6 Fig. 6: The global distribution of flash frequency in April 1998 recorded with the help of Schumann resonance triangulation. There are generally three centres with increased flash frequency: over America, Africa and Southeast Asia, while only few thunderstorms appear over the oceans no no. In the last few years these methods have also been used together with optical measurements for the observation of sprites. Sprites (see fig. 7 right) are transient, redbluish light phenomena, which reach up from the top surface of the cloud to the ionosphere. These optical emissions were first discovered in 1989 [6] and are induced by unusually strong lightning. The electromagnetic impulse of such lightning leads, in addition, to circular light phenomena in the ionosphere, which are referred to as elves. Besides sprites, blue jets have also been observed. These are relatively narrow, blue rays of light, which reach up from the thundercloud to km. Despite intensive research it has not so far been unequivocally clarified whether these phenomena really are a question of natural gas discharges in the atmosphere. However, there has been a report in Nature [7] about a bright flash over an oceanic thunderstorm up to the ionosphere near Puerto Rico. The luminosity of this phenomenon is very suggestive of an electrical short circuit between the troposphere and the ionosphere. In the framework of the space shuttle mission STS 107, the first Israeli astronaut in space will use a video camera for the determination of the global frequency of this recently discovered lightning in the mesosphere in the summer of 2002 (fig. 7). 50 Years of Schumann Resonance 6

7 Fig. 7: From the space shuttle an Israeli astronaut will search for sprites and natural gas discharges in the mesosphere with a video camera. On the right below the original photo of a sprite is inserted (the picture was created with STK Software. With approval of M. Moalem, IAF). b. Global D-layer Monitoring and Space Weather As previously mentioned, the conductivity of the lower boundary of the ionosphere is very variable. It is ultimately determined by the electron density and the collision frequency between neutral particles and electrons within the ionospheric D layer. The electron density changes regularly with the position of the sun, i.e. with the time of day and season, the collision frequency is proportional to the pressure in this height region, which likewise is subject to seasonal variation. In addition, there are irregular changes. During geomagnetic storms, electrons from the magnetosphere with energies of some kev are precipitating into the ionosphere and cause additional ionisation, whereby electron density can rise by more than an order of magnitude above normal values. Even stronger changes are caused by solar flares, as a result of which protons are emitted with energies of over 100 MeV. These particles can penetrate deeply into the atmosphere and cause additional ionisation down to a height of 50 km. As a result the conductivity is not only significantly increased, but the upper boundary of the waveguide is also shifted far downward (fig. 8). 50 Years of Schumann Resonance 7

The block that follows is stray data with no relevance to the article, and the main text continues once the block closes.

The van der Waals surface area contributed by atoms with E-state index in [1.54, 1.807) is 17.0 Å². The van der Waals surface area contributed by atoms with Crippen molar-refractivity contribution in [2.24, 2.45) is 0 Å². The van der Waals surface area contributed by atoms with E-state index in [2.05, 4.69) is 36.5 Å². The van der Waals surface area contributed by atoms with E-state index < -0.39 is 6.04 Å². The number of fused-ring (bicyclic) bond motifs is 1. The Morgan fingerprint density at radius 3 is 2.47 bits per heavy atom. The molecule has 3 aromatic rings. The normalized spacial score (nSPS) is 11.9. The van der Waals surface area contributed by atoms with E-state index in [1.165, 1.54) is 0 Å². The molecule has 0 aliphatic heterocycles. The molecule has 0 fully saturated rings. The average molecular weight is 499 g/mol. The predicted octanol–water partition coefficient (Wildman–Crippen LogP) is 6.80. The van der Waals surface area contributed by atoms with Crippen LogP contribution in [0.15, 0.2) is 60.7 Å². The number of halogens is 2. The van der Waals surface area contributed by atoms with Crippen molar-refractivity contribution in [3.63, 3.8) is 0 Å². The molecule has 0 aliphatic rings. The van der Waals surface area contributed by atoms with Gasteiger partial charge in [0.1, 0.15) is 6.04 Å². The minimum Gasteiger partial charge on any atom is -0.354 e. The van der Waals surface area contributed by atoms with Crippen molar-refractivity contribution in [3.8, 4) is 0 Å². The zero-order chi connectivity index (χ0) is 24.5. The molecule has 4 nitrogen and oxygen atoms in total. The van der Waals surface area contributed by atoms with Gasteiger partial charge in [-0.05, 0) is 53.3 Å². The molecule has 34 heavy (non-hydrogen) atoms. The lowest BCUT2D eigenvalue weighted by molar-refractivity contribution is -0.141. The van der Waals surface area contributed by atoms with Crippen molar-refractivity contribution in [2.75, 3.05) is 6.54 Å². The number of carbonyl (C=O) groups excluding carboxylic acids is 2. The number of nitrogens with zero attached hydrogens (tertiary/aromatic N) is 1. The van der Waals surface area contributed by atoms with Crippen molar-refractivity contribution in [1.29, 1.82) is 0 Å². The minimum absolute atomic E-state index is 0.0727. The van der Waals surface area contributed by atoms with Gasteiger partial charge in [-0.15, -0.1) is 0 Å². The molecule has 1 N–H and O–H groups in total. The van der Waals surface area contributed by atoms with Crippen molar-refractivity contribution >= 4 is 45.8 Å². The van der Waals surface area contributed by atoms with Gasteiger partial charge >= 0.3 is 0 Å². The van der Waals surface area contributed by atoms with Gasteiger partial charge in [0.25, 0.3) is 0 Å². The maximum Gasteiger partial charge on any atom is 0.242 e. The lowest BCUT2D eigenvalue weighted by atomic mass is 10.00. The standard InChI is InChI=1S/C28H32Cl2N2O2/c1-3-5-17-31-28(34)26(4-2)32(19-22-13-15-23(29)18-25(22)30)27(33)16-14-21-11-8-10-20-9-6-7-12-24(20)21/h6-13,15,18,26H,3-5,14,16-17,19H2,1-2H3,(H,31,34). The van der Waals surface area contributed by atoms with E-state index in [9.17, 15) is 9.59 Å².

8 Fig. 8: Conductivity of the ionospheric D-layer under normal conditions and after a solar flare. The raised conductivity changes not only the electric properties of the earth-ionosphere waveguide and thereby the Schumann resonance parameters, the upper boundary of the waveguide is also shifted downwards substantially by such events [9]. Such space weather events affect all three parameters of the Schumann resonance spectra in clearly measurable ways (fig. 9). These parameters can therefore be used in order to monitor the temporal variation in the D layer conductivity, which Schumann already referred to in his second publication on this topic [2]. Naturally, in this way one arrives at a global average value, which is to be interpreted as a mean between the dayside and the nightside of the earth. A recording of this mean conductivity is nevertheless meaningful since, apart from regular seasonal variation, the above mentioned irregular deviations can also be recorded in a simple manner. Such monitoring of the D layer is already possible with a single station in an interference free environment [8] and a global tomography of the ionosphere becomes possible with a network of stations. 50 Years of Schumann Resonance 8